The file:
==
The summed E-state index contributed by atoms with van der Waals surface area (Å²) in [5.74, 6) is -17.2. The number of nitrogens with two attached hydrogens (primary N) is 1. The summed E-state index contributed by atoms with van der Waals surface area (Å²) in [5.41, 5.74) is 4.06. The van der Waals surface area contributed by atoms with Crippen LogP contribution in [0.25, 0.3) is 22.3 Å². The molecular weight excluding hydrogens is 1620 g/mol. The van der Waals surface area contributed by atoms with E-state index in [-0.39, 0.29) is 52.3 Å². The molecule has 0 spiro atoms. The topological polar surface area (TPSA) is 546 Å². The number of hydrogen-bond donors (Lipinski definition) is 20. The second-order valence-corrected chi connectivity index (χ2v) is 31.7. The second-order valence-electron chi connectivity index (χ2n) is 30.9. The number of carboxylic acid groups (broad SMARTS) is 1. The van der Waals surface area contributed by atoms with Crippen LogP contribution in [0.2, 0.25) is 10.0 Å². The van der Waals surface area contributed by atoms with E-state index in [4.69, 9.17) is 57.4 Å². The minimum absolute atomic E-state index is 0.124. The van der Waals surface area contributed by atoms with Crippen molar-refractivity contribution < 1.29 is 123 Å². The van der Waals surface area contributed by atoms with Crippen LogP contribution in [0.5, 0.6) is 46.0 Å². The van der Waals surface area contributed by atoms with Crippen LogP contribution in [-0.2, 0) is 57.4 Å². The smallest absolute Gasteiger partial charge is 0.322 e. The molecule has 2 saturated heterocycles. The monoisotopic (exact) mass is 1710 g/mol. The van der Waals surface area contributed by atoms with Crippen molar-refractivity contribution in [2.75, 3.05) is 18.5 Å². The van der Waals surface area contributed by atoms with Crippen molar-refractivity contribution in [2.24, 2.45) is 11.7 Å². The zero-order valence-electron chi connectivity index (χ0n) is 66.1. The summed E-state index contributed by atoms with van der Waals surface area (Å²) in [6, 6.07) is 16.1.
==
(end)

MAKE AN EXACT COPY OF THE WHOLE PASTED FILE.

The summed E-state index contributed by atoms with van der Waals surface area (Å²) in [5.74, 6) is -17.2. The number of nitrogens with two attached hydrogens (primary N) is 1. The summed E-state index contributed by atoms with van der Waals surface area (Å²) in [5.41, 5.74) is 4.06. The van der Waals surface area contributed by atoms with Crippen LogP contribution in [0.25, 0.3) is 22.3 Å². The molecular weight excluding hydrogens is 1620 g/mol. The van der Waals surface area contributed by atoms with E-state index in [-0.39, 0.29) is 52.3 Å². The molecule has 0 spiro atoms. The topological polar surface area (TPSA) is 546 Å². The number of hydrogen-bond donors (Lipinski definition) is 20. The second-order valence-corrected chi connectivity index (χ2v) is 31.7. The second-order valence-electron chi connectivity index (χ2n) is 30.9. The number of carboxylic acid groups (broad SMARTS) is 1. The van der Waals surface area contributed by atoms with Crippen LogP contribution in [0.2, 0.25) is 10.0 Å². The van der Waals surface area contributed by atoms with E-state index in [4.69, 9.17) is 57.4 Å². The minimum absolute atomic E-state index is 0.124. The van der Waals surface area contributed by atoms with Crippen molar-refractivity contribution < 1.29 is 123 Å². The van der Waals surface area contributed by atoms with Crippen LogP contribution in [0.5, 0.6) is 46.0 Å². The van der Waals surface area contributed by atoms with Crippen LogP contribution in [-0.2, 0) is 57.4 Å². The smallest absolute Gasteiger partial charge is 0.322 e. The molecule has 2 saturated heterocycles. The monoisotopic (exact) mass is 1710 g/mol. The van der Waals surface area contributed by atoms with Crippen molar-refractivity contribution in [2.75, 3.05) is 18.5 Å². The van der Waals surface area contributed by atoms with Crippen molar-refractivity contribution in [2.24, 2.45) is 11.7 Å². The zero-order valence-electron chi connectivity index (χ0n) is 66.1. The summed E-state index contributed by atoms with van der Waals surface area (Å²) in [6, 6.07) is 16.1.